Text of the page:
Tuesday, June 29, 2010

Austerity: For You But Not For Me

This European opinion piece on the need for austerity politics has the usual stuff:

That's fine as far as it goes. But how should full employment be defined? Should we be aiming for a return to conditions as they were before the crisis unfolded in 2007 and 2008? Or should we accept that the boom which preceded the bust was, itself, undesirable and that no policymaker with a reasonable grip on reality should be hoping to see its return?

If so, we need to adjust our expectations of what can be achieved by Keynesian policies. The economic world isn't composed of simple binary choices along the lines of full employment versus unemployment or recovery versus recession. If we're coming out of recession, but we don't want a return to the conditions that preceded the recession, we have to accept that, pre-recession, we were probably living beyond our means.

To that extent, Keynesian policies have limitations. They have certainly helped to prevent a Great Depression Mark II. But they cannot take us back to where we were before the crisis because, at some point, we need to get a grip on the excessive debts which led to the crisis in the first place.


Keynesian policies may prevent the worst from happening, but they cannot take us back to a world of leverage where creditors are forever dipping into their pockets to provide money for the profligate to spend on all sorts of madcap ventures. Eventually, debtor nations need to adjust their spending habits. The US, the UK and others have been living beyond their means for many years and will probably have to accept that the level of output and its growth rate are now permanently lower than they appeared to be before the crisis began.

The case for austerity rests on accepting this new reality. Austerity is hardly pleasant, but it might just prevent a repeat of the problems which, two years ago, culminated in the worst Western recession since the 1930s. That, in itself, would be some achievement.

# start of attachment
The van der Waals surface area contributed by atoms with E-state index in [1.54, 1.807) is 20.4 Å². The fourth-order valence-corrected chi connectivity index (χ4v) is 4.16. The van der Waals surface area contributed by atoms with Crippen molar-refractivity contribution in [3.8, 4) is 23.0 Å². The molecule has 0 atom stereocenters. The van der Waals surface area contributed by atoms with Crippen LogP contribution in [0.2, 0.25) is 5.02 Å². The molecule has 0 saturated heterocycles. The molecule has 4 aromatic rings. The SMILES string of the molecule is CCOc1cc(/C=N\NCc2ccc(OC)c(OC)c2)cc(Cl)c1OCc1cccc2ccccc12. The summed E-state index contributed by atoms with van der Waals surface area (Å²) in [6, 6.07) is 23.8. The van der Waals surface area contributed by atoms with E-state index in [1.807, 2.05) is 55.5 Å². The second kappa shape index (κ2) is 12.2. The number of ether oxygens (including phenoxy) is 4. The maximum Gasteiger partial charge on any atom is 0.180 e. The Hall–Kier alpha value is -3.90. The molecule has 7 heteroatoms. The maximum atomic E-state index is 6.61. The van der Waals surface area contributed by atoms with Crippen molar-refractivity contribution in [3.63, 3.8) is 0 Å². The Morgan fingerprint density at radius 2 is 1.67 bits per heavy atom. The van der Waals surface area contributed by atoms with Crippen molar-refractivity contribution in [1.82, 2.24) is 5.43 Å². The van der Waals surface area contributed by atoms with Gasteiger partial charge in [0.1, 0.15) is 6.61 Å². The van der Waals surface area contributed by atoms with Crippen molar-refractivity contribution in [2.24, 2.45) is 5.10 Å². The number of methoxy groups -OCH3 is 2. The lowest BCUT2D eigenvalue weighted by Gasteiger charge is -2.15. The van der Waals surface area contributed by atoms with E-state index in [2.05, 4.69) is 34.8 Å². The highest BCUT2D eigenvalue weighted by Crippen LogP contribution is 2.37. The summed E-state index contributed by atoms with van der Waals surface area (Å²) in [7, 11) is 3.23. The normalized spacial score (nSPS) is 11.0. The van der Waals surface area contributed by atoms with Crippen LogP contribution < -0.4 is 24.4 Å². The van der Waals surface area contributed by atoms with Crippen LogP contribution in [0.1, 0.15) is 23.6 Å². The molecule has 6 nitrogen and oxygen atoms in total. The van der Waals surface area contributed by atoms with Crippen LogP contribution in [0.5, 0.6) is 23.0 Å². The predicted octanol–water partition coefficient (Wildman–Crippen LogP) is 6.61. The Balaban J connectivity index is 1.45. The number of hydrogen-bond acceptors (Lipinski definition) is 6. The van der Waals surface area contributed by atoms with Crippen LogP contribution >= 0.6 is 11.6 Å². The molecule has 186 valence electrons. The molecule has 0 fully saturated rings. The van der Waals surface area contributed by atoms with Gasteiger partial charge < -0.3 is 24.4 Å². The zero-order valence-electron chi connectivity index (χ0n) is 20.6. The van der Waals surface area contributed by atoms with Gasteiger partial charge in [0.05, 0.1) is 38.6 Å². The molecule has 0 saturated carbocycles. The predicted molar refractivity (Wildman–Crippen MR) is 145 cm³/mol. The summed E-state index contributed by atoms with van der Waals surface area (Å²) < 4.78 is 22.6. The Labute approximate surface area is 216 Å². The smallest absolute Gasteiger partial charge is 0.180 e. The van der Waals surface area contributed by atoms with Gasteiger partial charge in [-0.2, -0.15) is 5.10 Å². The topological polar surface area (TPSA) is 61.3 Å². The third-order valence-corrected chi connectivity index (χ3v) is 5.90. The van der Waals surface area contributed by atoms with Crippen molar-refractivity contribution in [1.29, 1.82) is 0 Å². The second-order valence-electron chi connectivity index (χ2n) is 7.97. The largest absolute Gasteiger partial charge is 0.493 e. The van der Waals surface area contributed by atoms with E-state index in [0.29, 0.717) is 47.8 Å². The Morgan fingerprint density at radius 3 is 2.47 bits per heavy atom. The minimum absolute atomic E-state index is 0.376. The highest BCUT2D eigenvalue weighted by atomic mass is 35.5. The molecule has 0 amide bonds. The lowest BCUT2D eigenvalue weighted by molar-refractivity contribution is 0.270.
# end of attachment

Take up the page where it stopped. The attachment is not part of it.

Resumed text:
What the author discusses are various economic theories, and that is fine. But do try to find the Man Behind The Curtain because he is there. Notice how "we were living beyond our means" where the "we" is left undefined but intended to cover everybody. Notice also "a world of leverage where creditors are forever dipping into their pockets to provide money for the profligate to spend on all sorts of madcap ventures." Finally, notice how "austerity" is introduced as the proper response to the profligate spending on madcap ventures and to, yes, full employment!

But I very much doubt that the author of this piece is going to now live an austere life. Most likely not a singly yacht needs to be sold nor a caviar dinner canceled. Austerity is intended for the Little People, because it always means cutting back on government spending and unraveling the safety nets on which the less affluent rely in all daily market acrobatics.

And who benefits from that? The rich, because they will then not have to pay higher taxes! They don't need safety nets and they don't want to pay higher taxes. Indeed, austerity for us means a comfy lifestyle for them.

Neither are we going to focus on the true profligate who caused the problems! Those tend to belong to the rich and will not suffer from the cutbacks in public spending. Indeed, austerity will be mostly enforced on those who probably never were big spenders at all and who didn't cause the problems to begin with. Little People. This applies whether a particular Little Person bought too much house or saved carefully and never splurged on anything.

This class aspect or fairness aspect of economic policies is almost always buried underground and its grave made pretty. But you must dig it up, because these policies are not just dry economic theories which we can safely skip.

For instance, the author of this opinion piece tells us that inflation is worse than unemployment and that we must curb inflation, even if that means higher rates of unemployment. What he is really saying is that the wealthy suffer more from inflation (which reduces the value of money) than from unemployment (which doesn't affect the rich).

Inflation has other negative consequences, of course, such as the problems it causes for people living on fixed incomes, and writing about the question how to control it is perfectly fine. But never take your off the Man Behind The Curtain when reading these stories. He has his hand in your pocket.